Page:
The Samrat module, which looks like a power bank with an antenna, can be connected to a standard Android smartphone via USB to be used as a satellite phone via an app. The company also plans to enable Bluetooth connectivity for the module so that the smartphone can be connected wirelessly to the module, which has 24 hours standby time and allows three to four hours talk time when fully charged.
“We wanted to leverage the currently available infrastructure on the Android system and use that instead of building a complete device with the chip, screen, user interface and getting different parts from different vendors,” says Naik. “In this case, you just connect the satellite phone module and you are done.”
The fact that Samrat, built around the Pruthvi chip, works on an indigenous system and via an Indian satellite makes it more secure than using a similar service from foreign providers.
The fact that Samrat, built around the Pruthvi chip, works on an indigenous system and via an Indian satellite makes it more secure than using a similar service from foreign providers
Owning and operating a satphone is not legal in India except in certain conditions when it can be used with prior permission from the Department of Telecommunications of the Indian government, which is responsible for telecom policies and rules.
But this might soon change with the Bharat Sanchar Nigam Ltd (BSNL) announcing its plans to extend satphone services to civilians in two years time. The state-owned telecom operator plans to do this in partnership with British satellite telecommunications company Inmarsat, which owns and operates a network of communication satellites.
Multi-frequency comms for the Army
For the Indian Army, Saankhya is developing a set of devices that can work across different frequencies — from 2MHz to S-band. It plans to make the devices more ruggedised and secure compared to their non-military versions.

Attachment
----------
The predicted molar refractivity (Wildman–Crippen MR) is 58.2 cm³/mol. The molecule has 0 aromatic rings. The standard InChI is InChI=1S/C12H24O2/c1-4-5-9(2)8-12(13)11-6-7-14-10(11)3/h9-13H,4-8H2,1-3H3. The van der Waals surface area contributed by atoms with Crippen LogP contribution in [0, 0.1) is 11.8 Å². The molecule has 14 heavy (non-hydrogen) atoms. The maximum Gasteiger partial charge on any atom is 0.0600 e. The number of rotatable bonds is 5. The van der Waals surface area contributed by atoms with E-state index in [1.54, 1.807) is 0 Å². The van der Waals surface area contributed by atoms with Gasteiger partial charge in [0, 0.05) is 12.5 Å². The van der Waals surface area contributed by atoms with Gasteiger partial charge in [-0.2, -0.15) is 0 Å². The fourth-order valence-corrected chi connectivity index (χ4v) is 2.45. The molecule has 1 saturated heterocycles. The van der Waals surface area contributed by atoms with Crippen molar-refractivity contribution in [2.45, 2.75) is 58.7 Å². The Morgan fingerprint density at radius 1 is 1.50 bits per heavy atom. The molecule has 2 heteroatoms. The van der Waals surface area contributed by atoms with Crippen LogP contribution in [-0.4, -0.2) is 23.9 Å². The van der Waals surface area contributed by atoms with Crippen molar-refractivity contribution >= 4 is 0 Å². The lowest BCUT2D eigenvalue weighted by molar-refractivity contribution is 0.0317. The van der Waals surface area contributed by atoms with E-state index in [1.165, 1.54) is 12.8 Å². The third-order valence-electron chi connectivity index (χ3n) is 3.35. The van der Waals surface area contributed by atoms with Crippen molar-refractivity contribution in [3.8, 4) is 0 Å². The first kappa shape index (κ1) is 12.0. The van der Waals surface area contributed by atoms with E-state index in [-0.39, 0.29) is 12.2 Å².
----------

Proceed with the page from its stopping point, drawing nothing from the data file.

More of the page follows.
“These devices will be capable of acting as satphones or a normal terrestrial comm system and will be of various form factors, including handheld or backpack versions, depending on power and range requirements,” adds Naik.
“These devices will be capable of acting as satphones or a normal terrestrial comm system and will be of various form factors, including handheld or backpack versions, depending on power and range requirements” — Parag Naik, CEO, Saankhya
This development, together with Hyderabad engineering services company Cyient, is also based on the Pruthvi chip.
The chip has been used in the past to power Saankhya’s Meghdoot system that uses ‘white space’ frequencies to beam the internet access to rural areas as part of the Digital India programme. ‘White space’ refers to frequencies allocated for broadcast purposes like terrestrial TV broadcast (eg Doordarshan) but stay unused. They present a cheap and efficient way of enabling internet access in far-flung villages.
SDR, the force behind Pruthvi
What is the magic in Pruthvi that allows it to power multiple devices and platforms? SDR or software defined radio. SDR is a radio communication system than can be configured or defined by software. In effect, it replaces conventional hardware circuitry with software modules. This allows for a common hardware platform to be used to communicate via different waveforms by just reloading or reconfiguring the software part of the system based on the requirement at hand.
Even though SDRs have been around for nearly 30 years, the technology has found limited use until now because it is power hungry — restricting use in low-cost, low-power devices like smartphones.
The use case won’t change overnight with Saankhya’s success with Pruthvi but it holds promise, an expert said. “SDR is more suitable in niche areas like satellite phones, where the volume is not very high, (they come at a) high cost and have specific use cases,” says Mohan Kumar, executive director at Norwest Venture Partners India who previously was the corporate vice-president of Mobile Devices Software at Motorola. “The advantage of the system is that if the standards change, then you can change the software and use the device.” Which is essentially what Saankhya seems to have cracked.
It is a privately held company and doesn’t disclose financial numbers. It says it has invested nearly Rs 100 crore in R&D and says that the yields are finally coming in. Intel Capital and GM Ventures had earlier invested in the company.